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20 Apr 2021

Carbon - What's the problem

 Carbon dioxide is released naturally into the atmosphere; however, humans have increased CO2 by more than a third. In 2015, the Paris Agreement devised a plan to tackle climate change and cut carbon emissions. 196 countries attended COP21 in Paris where they decided to:

  • Reduce the number of harmful greenhouse gasses produced and increase renewable types of energy like wind, solar, and wave power.
  • Keep global temperature increase "well below" 2C (3.6F) and try to limit it to 1.5C.
  • Review progress made on the agreement every five years.
  • Spend $100 billion dollars a year in climate finance to help poorer countries by 2020, with a commitment to further finance in the future.

The government has pledged to reduce the UK’s carbon emissions to “net zero” by 2050 which means to release practically no carbon. This means emissions from transport, farming and industry must be prevented or offset by sucking CO2 out of the atmosphere. For example, a target in the transport industry is to change to electric cars.

6% of the UK’s total carbon emissions are associated with water use, the majority of this is from heating water. To meet the UK’s commitment to reach net-zero carbon emissions by 2050, new houses are to be built to the highest sustainability standards. Ensuring that homes are built to the highest sustainability standards will ensure that communities are resilient to the effects of climate change, including the reduced availability of water and increased risk of flooding.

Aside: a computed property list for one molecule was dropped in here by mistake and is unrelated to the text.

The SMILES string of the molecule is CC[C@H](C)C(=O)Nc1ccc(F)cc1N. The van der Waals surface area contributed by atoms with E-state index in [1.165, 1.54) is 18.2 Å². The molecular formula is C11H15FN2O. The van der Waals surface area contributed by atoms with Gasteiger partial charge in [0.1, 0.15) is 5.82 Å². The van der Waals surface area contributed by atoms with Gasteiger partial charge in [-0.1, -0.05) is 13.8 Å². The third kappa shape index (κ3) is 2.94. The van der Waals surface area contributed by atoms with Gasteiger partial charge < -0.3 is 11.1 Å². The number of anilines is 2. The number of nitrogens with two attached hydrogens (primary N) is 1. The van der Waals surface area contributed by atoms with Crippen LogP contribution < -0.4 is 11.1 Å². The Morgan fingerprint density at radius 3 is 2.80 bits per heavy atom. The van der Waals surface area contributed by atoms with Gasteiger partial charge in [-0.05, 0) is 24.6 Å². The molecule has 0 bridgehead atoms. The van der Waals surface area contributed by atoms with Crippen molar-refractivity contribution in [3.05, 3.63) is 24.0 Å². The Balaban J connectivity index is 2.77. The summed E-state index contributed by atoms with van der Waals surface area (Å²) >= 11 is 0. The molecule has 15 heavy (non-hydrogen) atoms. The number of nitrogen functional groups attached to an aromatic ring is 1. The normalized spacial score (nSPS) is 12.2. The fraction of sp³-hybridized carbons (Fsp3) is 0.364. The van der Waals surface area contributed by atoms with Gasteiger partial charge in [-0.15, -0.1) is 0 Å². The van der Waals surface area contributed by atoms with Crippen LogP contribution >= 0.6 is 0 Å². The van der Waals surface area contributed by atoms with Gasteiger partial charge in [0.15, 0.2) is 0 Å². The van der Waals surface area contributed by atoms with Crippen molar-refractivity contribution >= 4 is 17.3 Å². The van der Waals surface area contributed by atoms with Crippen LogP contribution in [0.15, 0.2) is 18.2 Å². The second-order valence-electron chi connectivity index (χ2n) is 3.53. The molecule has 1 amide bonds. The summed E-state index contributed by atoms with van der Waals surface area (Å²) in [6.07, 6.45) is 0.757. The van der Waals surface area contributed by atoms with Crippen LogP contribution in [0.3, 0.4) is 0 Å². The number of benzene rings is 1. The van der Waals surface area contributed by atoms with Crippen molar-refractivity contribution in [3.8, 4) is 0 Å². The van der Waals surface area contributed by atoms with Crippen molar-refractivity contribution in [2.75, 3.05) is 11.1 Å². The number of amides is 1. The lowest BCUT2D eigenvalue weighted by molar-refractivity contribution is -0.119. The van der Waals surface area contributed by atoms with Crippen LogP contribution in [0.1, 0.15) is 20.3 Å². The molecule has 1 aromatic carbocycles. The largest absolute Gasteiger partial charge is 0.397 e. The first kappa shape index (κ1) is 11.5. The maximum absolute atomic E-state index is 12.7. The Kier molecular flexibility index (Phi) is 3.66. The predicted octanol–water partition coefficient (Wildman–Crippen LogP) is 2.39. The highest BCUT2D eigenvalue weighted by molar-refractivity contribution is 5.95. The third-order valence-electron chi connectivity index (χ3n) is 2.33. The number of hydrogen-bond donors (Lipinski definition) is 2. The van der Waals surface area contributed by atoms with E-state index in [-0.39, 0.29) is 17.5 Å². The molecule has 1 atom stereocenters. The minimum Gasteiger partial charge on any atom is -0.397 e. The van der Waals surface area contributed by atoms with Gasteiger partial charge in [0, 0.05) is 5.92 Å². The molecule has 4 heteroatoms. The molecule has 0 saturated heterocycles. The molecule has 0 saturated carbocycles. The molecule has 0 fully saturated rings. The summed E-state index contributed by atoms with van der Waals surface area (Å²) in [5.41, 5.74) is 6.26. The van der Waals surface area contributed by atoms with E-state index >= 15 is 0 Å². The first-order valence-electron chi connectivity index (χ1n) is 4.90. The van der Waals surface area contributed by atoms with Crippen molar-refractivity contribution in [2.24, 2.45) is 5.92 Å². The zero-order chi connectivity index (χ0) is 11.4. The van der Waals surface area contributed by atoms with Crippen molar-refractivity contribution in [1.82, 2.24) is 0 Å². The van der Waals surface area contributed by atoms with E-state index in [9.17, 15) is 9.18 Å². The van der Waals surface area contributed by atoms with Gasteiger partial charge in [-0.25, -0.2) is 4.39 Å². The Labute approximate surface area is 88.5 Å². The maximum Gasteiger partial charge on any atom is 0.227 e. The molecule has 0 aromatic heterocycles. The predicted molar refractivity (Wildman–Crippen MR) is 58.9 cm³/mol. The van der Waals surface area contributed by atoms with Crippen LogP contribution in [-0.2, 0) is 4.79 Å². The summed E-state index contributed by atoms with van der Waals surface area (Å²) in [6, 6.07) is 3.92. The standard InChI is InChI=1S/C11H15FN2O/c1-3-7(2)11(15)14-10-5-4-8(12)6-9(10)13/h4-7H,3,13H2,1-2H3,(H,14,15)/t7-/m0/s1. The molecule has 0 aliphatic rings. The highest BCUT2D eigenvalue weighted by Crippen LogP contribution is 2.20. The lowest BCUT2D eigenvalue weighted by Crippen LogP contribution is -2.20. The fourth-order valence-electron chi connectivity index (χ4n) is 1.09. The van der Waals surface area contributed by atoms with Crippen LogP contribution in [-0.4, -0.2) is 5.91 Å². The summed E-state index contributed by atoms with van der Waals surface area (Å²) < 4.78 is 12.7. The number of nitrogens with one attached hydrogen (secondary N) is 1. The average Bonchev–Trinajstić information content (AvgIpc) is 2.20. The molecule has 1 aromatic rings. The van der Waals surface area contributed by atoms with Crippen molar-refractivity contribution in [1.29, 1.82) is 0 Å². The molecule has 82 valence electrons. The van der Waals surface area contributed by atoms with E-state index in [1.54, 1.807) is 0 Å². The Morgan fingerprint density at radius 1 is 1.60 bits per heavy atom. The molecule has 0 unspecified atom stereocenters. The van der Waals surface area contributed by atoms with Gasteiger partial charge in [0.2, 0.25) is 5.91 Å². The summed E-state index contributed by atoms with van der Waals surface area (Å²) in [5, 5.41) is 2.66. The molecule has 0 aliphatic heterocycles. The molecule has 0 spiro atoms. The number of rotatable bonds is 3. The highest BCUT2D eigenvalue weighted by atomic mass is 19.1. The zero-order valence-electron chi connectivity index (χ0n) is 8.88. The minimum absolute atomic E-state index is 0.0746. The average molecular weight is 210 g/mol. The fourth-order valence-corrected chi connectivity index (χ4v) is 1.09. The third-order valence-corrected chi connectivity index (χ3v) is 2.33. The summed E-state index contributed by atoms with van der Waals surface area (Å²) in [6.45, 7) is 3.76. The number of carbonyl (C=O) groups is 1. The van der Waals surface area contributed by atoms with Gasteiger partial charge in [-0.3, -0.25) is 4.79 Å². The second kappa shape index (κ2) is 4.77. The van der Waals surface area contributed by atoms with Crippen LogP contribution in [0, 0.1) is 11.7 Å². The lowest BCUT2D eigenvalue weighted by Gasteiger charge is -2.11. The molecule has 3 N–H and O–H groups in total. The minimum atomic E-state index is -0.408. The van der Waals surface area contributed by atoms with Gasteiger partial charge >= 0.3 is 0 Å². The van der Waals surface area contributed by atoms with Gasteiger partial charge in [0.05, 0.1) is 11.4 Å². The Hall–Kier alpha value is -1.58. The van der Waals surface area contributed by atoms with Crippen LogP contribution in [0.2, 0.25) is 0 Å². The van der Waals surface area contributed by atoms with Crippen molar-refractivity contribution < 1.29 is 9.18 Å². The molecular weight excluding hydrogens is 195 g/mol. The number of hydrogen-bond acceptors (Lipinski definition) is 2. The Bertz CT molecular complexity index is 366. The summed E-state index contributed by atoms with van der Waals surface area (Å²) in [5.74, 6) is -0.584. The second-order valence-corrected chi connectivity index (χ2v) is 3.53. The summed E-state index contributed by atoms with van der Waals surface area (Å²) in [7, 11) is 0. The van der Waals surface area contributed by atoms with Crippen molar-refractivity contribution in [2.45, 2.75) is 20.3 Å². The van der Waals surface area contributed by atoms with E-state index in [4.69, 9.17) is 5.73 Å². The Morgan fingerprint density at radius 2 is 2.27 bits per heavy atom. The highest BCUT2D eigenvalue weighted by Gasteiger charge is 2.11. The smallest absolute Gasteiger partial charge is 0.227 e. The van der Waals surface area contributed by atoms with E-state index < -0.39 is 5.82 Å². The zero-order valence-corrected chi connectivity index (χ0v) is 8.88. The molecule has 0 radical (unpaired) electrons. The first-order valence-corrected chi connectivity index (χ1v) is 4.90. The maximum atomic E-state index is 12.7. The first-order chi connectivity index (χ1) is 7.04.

The Government also plans to introduce a Future Homes Standard by 2025, which will require new-build homes to be future-proofed with low carbon heating and world-leading levels of energy efficiency. “If new homes are not built to be low carbon, energy-efficient, water-efficient, and climate-resilient, then we are saving ourselves up a huge problem in the future. Getting the design right from the outset is very obviously the most sensible decision.” Chris Stark - Chief Executive, Committee on Climate Change (June 2019).

Mains water production is a huge carbon contributor in the UK and a recent report by Waterwise states that re-using rainwater locally is less carbon productive than mains water. Rainwater not only contributes to water efficiency but carbon reduction too – win-win!

Rainwater harvesting systems can help to lower carbon emissions. Mains water when pumped into a building is an average of 0.344kgCO2e, in comparison rainwater harvesting systems pumped into a building is 0.059kgCO2e which is a saving of 0.285kgCO2e. Even when you include the installation of a rainwater harvesting system there is still a saving of 0.215kgCO2e.

Stormsaver’s StormStation is a carbon-neutral with photovoltaics rainwater harvesting unit. Everything is contained in one unit which means it is easier to access and maintain.

There are serious implications regarding climate change if we do not all start to do our bit. Many solutions like rainwater harvesting can help to reduce our carbon footprint. Tomorrow, we will be continuing to discuss “the problem” and investigate droughts and floods.


  1. RAA40673 I PC I Bricks Water 2 Report I DJL I F (2 page).pdf
  2. Ricardo_Independent-review-of-costs-and-benefits-of-RWH-and-GWR-Final-Report.pdf


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